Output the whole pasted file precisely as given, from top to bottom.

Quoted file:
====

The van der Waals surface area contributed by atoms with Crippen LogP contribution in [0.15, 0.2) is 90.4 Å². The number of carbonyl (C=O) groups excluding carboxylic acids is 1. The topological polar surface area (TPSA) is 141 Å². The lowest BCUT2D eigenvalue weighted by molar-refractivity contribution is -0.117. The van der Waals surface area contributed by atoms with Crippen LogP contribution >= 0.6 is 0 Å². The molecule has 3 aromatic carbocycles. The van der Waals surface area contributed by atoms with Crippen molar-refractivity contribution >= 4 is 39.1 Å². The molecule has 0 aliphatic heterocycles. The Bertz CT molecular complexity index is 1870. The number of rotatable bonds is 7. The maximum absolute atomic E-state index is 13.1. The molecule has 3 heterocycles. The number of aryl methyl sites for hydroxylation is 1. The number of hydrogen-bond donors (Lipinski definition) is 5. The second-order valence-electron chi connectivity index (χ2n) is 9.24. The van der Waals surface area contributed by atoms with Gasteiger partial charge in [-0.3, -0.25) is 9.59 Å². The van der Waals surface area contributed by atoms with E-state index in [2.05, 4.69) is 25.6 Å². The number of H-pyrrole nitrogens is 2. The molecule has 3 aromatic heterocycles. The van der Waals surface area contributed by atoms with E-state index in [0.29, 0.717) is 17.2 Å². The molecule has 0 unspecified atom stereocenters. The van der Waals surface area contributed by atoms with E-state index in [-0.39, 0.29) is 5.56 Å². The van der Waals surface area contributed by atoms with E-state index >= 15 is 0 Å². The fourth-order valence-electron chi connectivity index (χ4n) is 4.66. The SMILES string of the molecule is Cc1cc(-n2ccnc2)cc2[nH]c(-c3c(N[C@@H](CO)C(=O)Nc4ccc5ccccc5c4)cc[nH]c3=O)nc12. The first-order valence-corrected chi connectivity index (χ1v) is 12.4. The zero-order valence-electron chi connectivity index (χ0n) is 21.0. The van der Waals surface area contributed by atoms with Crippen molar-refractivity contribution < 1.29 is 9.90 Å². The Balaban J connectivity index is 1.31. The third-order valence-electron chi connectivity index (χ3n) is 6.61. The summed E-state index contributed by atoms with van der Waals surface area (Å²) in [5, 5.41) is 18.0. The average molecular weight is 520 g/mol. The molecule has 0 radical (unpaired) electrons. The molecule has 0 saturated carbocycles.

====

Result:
The van der Waals surface area contributed by atoms with Crippen LogP contribution in [0.15, 0.2) is 90.4 Å². The number of carbonyl (C=O) groups excluding carboxylic acids is 1. The topological polar surface area (TPSA) is 141 Å². The lowest BCUT2D eigenvalue weighted by molar-refractivity contribution is -0.117. The van der Waals surface area contributed by atoms with Crippen LogP contribution >= 0.6 is 0 Å². The molecule has 3 aromatic carbocycles. The van der Waals surface area contributed by atoms with Crippen molar-refractivity contribution >= 4 is 39.1 Å². The molecule has 0 aliphatic heterocycles. The Bertz CT molecular complexity index is 1870. The number of rotatable bonds is 7. The maximum absolute atomic E-state index is 13.1. The molecule has 3 heterocycles. The number of aryl methyl sites for hydroxylation is 1. The number of hydrogen-bond donors (Lipinski definition) is 5. The second-order valence-electron chi connectivity index (χ2n) is 9.24. The van der Waals surface area contributed by atoms with Gasteiger partial charge in [-0.3, -0.25) is 9.59 Å². The van der Waals surface area contributed by atoms with E-state index in [2.05, 4.69) is 25.6 Å². The number of H-pyrrole nitrogens is 2. The molecule has 3 aromatic heterocycles. The van der Waals surface area contributed by atoms with E-state index in [0.29, 0.717) is 17.2 Å². The molecule has 0 unspecified atom stereocenters. The van der Waals surface area contributed by atoms with E-state index in [-0.39, 0.29) is 5.56 Å². The van der Waals surface area contributed by atoms with E-state index >= 15 is 0 Å². The fourth-order valence-electron chi connectivity index (χ4n) is 4.66. The SMILES string of the molecule is Cc1cc(-n2ccnc2)cc2[nH]c(-c3c(N[C@@H](CO)C(=O)Nc4ccc5ccccc5c4)cc[nH]c3=O)nc12. The first-order valence-corrected chi connectivity index (χ1v) is 12.4. The zero-order valence-electron chi connectivity index (χ0n) is 21.0. The van der Waals surface area contributed by atoms with Crippen molar-refractivity contribution < 1.29 is 9.90 Å². The Balaban J connectivity index is 1.31. The third-order valence-electron chi connectivity index (χ3n) is 6.61. The summed E-state index contributed by atoms with van der Waals surface area (Å²) in [5, 5.41) is 18.0. The average molecular weight is 520 g/mol. The molecule has 0 radical (unpaired) electrons. The molecule has 0 saturated carbocycles.